Peter Ackroyd explains that James II of England sought to appoint Roman Catholics to positions of power in the realm and to repeal penal laws against Catholics, without the consent of Parliament. The people responded by burning effigies of the Pope, and nobles including the Earl of Danby who had led Charles II’s government invited William of Orange to invade. William came with 40,000 men, and James, finding even his own army would not support him, fled.
The immediate causes of the crisis was the birth of James’ son, whom Danby affected to believe was an imposter, brought into the alleged place of child-birth in a warming-pan, and James’ attempt to pack Parliament with supporters to repeal the punitive acts against Catholics. He made a Declaration of Indulgence, that the penal laws for religious offences and the religious qualification for public office were suspended. This was not for him to grant. He required it to be read in 9000 parish churches, but was obeyed in only 200. Seven bishops petitioned him to withdraw it, and he imprisoned them in the Tower.
James was a fool, whose mistress did not know why he liked her: It cannot be my beauty, for he must see that I have none; and it cannot be my wit, for he has not enough to know that I have any. He was a slave, who knelt for a blessing to the papal nuncio, bringing forth the disgust of all as no English king had knelt to another man since King John. He continued to receive a subsidy from Louis XIV, and so work against the interests of his kingdom.
This simple tale, in which I still take some Protestant pleasure, fails to provide any motivation for James which I can understand. Separately, it makes him out as a fool, incapable of judging his own support. The foolishness may be made worse by arrogance, a belief that his Anglican supporters would maintain their support; even the army refused his orders. James wanted to free Catholics from legal persecution, but the cost was the increased hatred of their Protestant neighbours.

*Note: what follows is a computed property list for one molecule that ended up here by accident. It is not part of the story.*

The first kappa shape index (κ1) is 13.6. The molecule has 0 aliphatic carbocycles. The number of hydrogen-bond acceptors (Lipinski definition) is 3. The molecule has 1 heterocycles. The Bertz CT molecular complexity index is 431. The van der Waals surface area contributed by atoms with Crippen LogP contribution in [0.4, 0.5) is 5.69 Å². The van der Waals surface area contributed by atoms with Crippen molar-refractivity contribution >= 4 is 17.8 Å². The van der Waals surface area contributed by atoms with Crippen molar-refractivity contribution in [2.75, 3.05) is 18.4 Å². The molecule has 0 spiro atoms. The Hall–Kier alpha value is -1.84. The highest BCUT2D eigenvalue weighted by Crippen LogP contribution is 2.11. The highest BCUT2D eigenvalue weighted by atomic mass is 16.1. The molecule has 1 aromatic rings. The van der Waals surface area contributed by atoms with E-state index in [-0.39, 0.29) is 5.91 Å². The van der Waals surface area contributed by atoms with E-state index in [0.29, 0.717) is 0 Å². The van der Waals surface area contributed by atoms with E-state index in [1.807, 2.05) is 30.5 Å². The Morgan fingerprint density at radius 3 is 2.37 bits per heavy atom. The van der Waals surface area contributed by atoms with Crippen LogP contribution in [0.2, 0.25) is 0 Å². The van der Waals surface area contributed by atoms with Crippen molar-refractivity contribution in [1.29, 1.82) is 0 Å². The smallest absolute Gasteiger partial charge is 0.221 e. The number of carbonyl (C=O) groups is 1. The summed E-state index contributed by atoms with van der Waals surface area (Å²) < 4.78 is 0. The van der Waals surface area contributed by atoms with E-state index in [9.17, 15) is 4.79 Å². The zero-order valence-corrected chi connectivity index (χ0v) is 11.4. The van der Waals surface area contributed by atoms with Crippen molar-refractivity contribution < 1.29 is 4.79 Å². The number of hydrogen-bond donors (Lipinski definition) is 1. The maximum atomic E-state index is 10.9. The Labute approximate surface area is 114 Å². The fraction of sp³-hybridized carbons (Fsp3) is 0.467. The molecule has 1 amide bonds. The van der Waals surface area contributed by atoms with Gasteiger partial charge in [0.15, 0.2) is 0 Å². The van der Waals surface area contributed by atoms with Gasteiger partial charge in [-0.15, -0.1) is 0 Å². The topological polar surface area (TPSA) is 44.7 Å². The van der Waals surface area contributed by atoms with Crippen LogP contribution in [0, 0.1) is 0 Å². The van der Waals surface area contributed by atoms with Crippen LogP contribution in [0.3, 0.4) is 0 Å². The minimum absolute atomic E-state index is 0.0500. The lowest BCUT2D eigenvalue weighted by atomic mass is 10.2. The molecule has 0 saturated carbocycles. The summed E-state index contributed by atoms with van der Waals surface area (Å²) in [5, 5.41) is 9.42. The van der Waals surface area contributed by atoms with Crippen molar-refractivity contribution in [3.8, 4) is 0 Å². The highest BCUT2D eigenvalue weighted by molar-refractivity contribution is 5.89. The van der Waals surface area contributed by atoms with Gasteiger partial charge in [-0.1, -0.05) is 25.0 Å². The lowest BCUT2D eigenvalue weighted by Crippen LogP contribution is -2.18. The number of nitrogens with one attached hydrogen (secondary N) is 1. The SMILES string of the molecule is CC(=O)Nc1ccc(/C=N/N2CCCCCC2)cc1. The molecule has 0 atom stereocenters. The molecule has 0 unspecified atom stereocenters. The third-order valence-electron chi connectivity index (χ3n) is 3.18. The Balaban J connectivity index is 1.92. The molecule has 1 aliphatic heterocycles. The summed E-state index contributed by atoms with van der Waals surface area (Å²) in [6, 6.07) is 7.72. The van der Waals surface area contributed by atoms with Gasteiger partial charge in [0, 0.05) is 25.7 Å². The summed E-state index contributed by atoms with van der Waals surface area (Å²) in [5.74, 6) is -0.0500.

The rebels did not imagine not having a King. They thought William would force James to call a free Parliament, Ackroyd suggests. William wished to protect the Netherlands from the French. The result of his takeover was English and Scots participation in the Grand Alliance against Louis, possibly in British interests, but more clearly in those of the Dutch.
Charles II’s son outside marriage, the Duke of Monmouth, attempted a rebellion with only 150 men. He landed in Torbay, expecting people would join him, but few did. Judge Jeffreys condemned so many to death for treason that his executioners complained they could not kill them all. It is all a tale of arrogance, incompetence and blindness.